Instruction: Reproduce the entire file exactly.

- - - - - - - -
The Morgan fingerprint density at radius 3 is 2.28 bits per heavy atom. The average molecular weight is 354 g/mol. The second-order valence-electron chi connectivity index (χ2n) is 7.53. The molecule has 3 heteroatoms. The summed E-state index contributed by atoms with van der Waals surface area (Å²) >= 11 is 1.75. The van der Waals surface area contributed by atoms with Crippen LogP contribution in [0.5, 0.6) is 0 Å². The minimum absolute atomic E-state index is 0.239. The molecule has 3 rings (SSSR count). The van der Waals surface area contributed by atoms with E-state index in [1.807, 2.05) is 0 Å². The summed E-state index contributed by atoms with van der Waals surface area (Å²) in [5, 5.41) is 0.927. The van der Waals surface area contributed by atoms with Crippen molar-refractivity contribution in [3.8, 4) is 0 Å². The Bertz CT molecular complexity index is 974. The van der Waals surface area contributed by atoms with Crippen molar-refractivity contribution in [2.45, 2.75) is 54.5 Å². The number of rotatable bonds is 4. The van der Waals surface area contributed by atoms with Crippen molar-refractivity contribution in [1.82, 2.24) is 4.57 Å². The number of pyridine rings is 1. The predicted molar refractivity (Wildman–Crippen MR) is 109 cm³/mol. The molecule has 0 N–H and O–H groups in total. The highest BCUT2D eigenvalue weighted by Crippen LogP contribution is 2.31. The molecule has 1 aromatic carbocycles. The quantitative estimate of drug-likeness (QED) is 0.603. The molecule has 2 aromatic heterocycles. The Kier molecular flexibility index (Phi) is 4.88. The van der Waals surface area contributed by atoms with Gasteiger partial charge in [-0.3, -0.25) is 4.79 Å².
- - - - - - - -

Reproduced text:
The Morgan fingerprint density at radius 3 is 2.28 bits per heavy atom. The average molecular weight is 354 g/mol. The second-order valence-electron chi connectivity index (χ2n) is 7.53. The molecule has 3 heteroatoms. The summed E-state index contributed by atoms with van der Waals surface area (Å²) >= 11 is 1.75. The van der Waals surface area contributed by atoms with Crippen LogP contribution in [0.5, 0.6) is 0 Å². The minimum absolute atomic E-state index is 0.239. The molecule has 3 rings (SSSR count). The van der Waals surface area contributed by atoms with E-state index in [1.807, 2.05) is 0 Å². The summed E-state index contributed by atoms with van der Waals surface area (Å²) in [5, 5.41) is 0.927. The van der Waals surface area contributed by atoms with Crippen molar-refractivity contribution in [3.8, 4) is 0 Å². The Bertz CT molecular complexity index is 974. The van der Waals surface area contributed by atoms with Crippen molar-refractivity contribution in [2.45, 2.75) is 54.5 Å². The number of rotatable bonds is 4. The van der Waals surface area contributed by atoms with Crippen molar-refractivity contribution in [1.82, 2.24) is 4.57 Å². The number of pyridine rings is 1. The predicted molar refractivity (Wildman–Crippen MR) is 109 cm³/mol. The molecule has 0 N–H and O–H groups in total. The highest BCUT2D eigenvalue weighted by Crippen LogP contribution is 2.31. The molecule has 1 aromatic carbocycles. The quantitative estimate of drug-likeness (QED) is 0.603. The molecule has 2 aromatic heterocycles. The Kier molecular flexibility index (Phi) is 4.88. The van der Waals surface area contributed by atoms with Gasteiger partial charge in [-0.3, -0.25) is 4.79 Å².